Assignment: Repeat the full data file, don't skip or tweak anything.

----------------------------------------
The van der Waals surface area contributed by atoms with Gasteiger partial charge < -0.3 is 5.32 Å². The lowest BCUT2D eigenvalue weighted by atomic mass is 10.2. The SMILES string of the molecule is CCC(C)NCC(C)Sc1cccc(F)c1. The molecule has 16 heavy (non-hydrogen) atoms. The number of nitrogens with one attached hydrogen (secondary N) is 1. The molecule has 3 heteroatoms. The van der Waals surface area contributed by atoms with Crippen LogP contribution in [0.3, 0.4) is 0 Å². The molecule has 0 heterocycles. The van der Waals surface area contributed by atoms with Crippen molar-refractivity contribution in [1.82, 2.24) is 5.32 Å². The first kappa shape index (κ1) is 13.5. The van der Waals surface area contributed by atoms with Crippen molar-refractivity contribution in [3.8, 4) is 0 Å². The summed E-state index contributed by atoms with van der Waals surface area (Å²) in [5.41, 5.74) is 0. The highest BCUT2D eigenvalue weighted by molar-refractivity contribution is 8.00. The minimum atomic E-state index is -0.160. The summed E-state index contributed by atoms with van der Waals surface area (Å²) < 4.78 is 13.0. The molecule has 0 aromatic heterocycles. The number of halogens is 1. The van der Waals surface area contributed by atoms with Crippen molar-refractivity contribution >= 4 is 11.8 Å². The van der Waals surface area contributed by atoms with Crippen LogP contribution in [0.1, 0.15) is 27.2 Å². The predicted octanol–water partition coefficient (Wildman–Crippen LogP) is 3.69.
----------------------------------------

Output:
The van der Waals surface area contributed by atoms with Gasteiger partial charge < -0.3 is 5.32 Å². The lowest BCUT2D eigenvalue weighted by atomic mass is 10.2. The SMILES string of the molecule is CCC(C)NCC(C)Sc1cccc(F)c1. The molecule has 16 heavy (non-hydrogen) atoms. The number of nitrogens with one attached hydrogen (secondary N) is 1. The molecule has 3 heteroatoms. The van der Waals surface area contributed by atoms with Crippen LogP contribution in [0.3, 0.4) is 0 Å². The molecule has 0 heterocycles. The van der Waals surface area contributed by atoms with Crippen molar-refractivity contribution in [1.82, 2.24) is 5.32 Å². The first kappa shape index (κ1) is 13.5. The van der Waals surface area contributed by atoms with Crippen molar-refractivity contribution in [3.8, 4) is 0 Å². The summed E-state index contributed by atoms with van der Waals surface area (Å²) in [5.41, 5.74) is 0. The highest BCUT2D eigenvalue weighted by molar-refractivity contribution is 8.00. The minimum atomic E-state index is -0.160. The summed E-state index contributed by atoms with van der Waals surface area (Å²) < 4.78 is 13.0. The molecule has 0 aromatic heterocycles. The number of halogens is 1. The van der Waals surface area contributed by atoms with Crippen molar-refractivity contribution >= 4 is 11.8 Å². The van der Waals surface area contributed by atoms with Crippen LogP contribution in [0.1, 0.15) is 27.2 Å². The predicted octanol–water partition coefficient (Wildman–Crippen LogP) is 3.69.